CMS letter to State Medicaid Directors outlines new opportunities for states to receive payment for residential treatment services. The letter includes a new opportunity for states to receive authority to pay for short-term residential treatment services in an institution for mental disease (IMD) for adults with serious mental illness (SMI) and children with serious emotional disturbance (SED). CMS believes these opportunities offer states the flexibility to make significant improvements on access to quality behavioral health care

Medicaid is the single largest payer of behavioral health services, including mental health and substance use services in the U.S. By one estimate, more than a quarter of adults with a serious mental illness rely on Medicaid. Approximately 10.4 million adults in the United States had an SMI in 2016, but only 65 percent received mental health services in that year. Serious mental health conditions can have detrimental impacts on the lives of individuals with SMI or SED and their families and caregivers. Since these conditions often arise in adolescence or early adulthood and often go untreated for many years, individuals with SMI or SED are less likely to finish high school and attain higher education, disrupting education and employment goals.

Through this demonstration opportunity, federal Medicaid reimbursement for services will be limited to beneficiaries who are short-term residents in IMDs primarily to receive mental health treatment. CMS will not approve a demonstration project unless the project is expected to be budget neutral to the federal government.

States will also be expected to report information detailing actions taken to achieve the milestones and goals of these demonstrations as well as data and performance measures identified by CMS as key indicators of progress toward meeting the goals of this initiative.

CMS is announcing this new demonstration opportunity following the publication of the Medicaid Managed Care proposed rule. States identified key concerns in the 2016 final rules limitation regarding 15-day length of stay for managed care beneficiaries in an IMD. CMS did not propose any changes to this requirement at this time; however, CMS is asking for comment from states for data that could support a revision to this policy. Meanwhile, this new demonstration opportunity will give interested states the ability to seek federal authority to have greater flexibility to pay for residential treatment services in an IMD as part of broader delivery system improvements.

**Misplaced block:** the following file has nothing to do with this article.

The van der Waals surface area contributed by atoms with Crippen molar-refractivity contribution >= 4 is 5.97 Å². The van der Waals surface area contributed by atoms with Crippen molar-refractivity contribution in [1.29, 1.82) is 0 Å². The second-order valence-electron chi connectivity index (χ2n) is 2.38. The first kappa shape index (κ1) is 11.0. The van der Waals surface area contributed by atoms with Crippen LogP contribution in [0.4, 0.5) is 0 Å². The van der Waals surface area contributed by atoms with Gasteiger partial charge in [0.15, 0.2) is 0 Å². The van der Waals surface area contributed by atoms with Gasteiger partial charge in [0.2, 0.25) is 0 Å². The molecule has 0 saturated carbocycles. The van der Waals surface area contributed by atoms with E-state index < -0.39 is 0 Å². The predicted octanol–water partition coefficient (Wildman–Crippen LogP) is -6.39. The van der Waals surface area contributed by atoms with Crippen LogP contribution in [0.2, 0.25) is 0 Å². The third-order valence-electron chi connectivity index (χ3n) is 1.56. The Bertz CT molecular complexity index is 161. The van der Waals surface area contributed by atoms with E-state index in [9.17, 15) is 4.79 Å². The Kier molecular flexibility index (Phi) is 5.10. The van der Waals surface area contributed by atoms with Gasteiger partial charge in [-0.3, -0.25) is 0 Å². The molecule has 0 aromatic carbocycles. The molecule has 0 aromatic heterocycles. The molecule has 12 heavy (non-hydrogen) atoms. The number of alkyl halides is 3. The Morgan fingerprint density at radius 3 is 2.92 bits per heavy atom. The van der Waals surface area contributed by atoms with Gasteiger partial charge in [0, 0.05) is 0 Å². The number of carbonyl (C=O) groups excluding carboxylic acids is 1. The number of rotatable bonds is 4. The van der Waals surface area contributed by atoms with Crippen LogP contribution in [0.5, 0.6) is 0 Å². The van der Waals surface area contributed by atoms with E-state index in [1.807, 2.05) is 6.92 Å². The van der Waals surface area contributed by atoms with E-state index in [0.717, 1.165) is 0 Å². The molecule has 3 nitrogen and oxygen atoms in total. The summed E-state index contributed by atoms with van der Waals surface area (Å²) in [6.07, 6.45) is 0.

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1. Promoting flexibility

Providing states with greater flexibility to use limited, actuarially sound rate ranges, removing barriers to transition new services and populations into managed care. Also providing states with more flexibility to set meaningful network standards, removing outdated and overly prescriptive requirements and enable the use of modern means of electronic communication when appropriate.

2. Strengthening Accountability

To help states move more quickly through the federal rate review process and to allow less documentation to submit in certain circumstances to ensure patient protections and fiscal integrity. Require states to develop a Quality Rating System (QRS) for health plans to facilitate beneficiary choice and promote transparency.

3. Maintaining and Enhancing Program Integrity

Strengthening federal requirements to protect federal taxpayers from cost shifting by prohibiting states from retroactively adding or modifying risk-sharing mechanisms and ensuring that differences in reimbursement rates are not linked to enhanced federal match.